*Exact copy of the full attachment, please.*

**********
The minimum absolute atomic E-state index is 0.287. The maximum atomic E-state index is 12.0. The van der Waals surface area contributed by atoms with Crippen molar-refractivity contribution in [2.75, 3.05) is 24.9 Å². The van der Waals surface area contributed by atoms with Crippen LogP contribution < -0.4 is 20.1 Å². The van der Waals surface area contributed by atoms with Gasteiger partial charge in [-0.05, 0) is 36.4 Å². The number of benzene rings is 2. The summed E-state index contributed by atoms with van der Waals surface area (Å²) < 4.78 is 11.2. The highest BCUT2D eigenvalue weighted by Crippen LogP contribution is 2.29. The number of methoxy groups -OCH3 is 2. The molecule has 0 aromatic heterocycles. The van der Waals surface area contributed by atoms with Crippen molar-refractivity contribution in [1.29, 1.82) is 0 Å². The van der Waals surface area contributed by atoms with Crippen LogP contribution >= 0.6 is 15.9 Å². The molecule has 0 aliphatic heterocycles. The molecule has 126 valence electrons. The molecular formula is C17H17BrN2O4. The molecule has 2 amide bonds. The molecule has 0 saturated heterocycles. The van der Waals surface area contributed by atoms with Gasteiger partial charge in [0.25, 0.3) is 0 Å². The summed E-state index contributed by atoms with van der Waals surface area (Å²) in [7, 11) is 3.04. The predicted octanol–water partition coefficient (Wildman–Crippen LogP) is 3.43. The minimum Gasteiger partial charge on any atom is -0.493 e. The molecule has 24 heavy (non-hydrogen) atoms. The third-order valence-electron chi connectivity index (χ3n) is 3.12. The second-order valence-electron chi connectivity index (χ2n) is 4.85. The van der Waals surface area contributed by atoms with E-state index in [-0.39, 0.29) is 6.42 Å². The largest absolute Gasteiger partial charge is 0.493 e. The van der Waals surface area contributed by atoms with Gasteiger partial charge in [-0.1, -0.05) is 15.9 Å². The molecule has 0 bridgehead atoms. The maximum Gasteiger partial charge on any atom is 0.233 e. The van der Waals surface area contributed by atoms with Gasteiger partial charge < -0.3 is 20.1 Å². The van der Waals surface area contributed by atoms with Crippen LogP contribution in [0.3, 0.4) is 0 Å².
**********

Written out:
The minimum absolute atomic E-state index is 0.287. The maximum atomic E-state index is 12.0. The van der Waals surface area contributed by atoms with Crippen molar-refractivity contribution in [2.75, 3.05) is 24.9 Å². The van der Waals surface area contributed by atoms with Crippen LogP contribution < -0.4 is 20.1 Å². The van der Waals surface area contributed by atoms with Gasteiger partial charge in [-0.05, 0) is 36.4 Å². The number of benzene rings is 2. The summed E-state index contributed by atoms with van der Waals surface area (Å²) < 4.78 is 11.2. The highest BCUT2D eigenvalue weighted by Crippen LogP contribution is 2.29. The number of methoxy groups -OCH3 is 2. The molecule has 0 aromatic heterocycles. The van der Waals surface area contributed by atoms with Crippen molar-refractivity contribution in [1.29, 1.82) is 0 Å². The van der Waals surface area contributed by atoms with Crippen LogP contribution >= 0.6 is 15.9 Å². The molecule has 0 aliphatic heterocycles. The molecule has 126 valence electrons. The molecular formula is C17H17BrN2O4. The molecule has 2 amide bonds. The molecule has 0 saturated heterocycles. The van der Waals surface area contributed by atoms with Gasteiger partial charge in [0.25, 0.3) is 0 Å². The summed E-state index contributed by atoms with van der Waals surface area (Å²) in [7, 11) is 3.04. The predicted octanol–water partition coefficient (Wildman–Crippen LogP) is 3.43. The minimum Gasteiger partial charge on any atom is -0.493 e. The molecule has 24 heavy (non-hydrogen) atoms. The third-order valence-electron chi connectivity index (χ3n) is 3.12. The second-order valence-electron chi connectivity index (χ2n) is 4.85. The van der Waals surface area contributed by atoms with E-state index in [-0.39, 0.29) is 6.42 Å². The largest absolute Gasteiger partial charge is 0.493 e. The van der Waals surface area contributed by atoms with Gasteiger partial charge in [-0.1, -0.05) is 15.9 Å². The molecule has 0 bridgehead atoms. The maximum Gasteiger partial charge on any atom is 0.233 e. The van der Waals surface area contributed by atoms with Gasteiger partial charge < -0.3 is 20.1 Å². The van der Waals surface area contributed by atoms with Crippen LogP contribution in [0.3, 0.4) is 0 Å².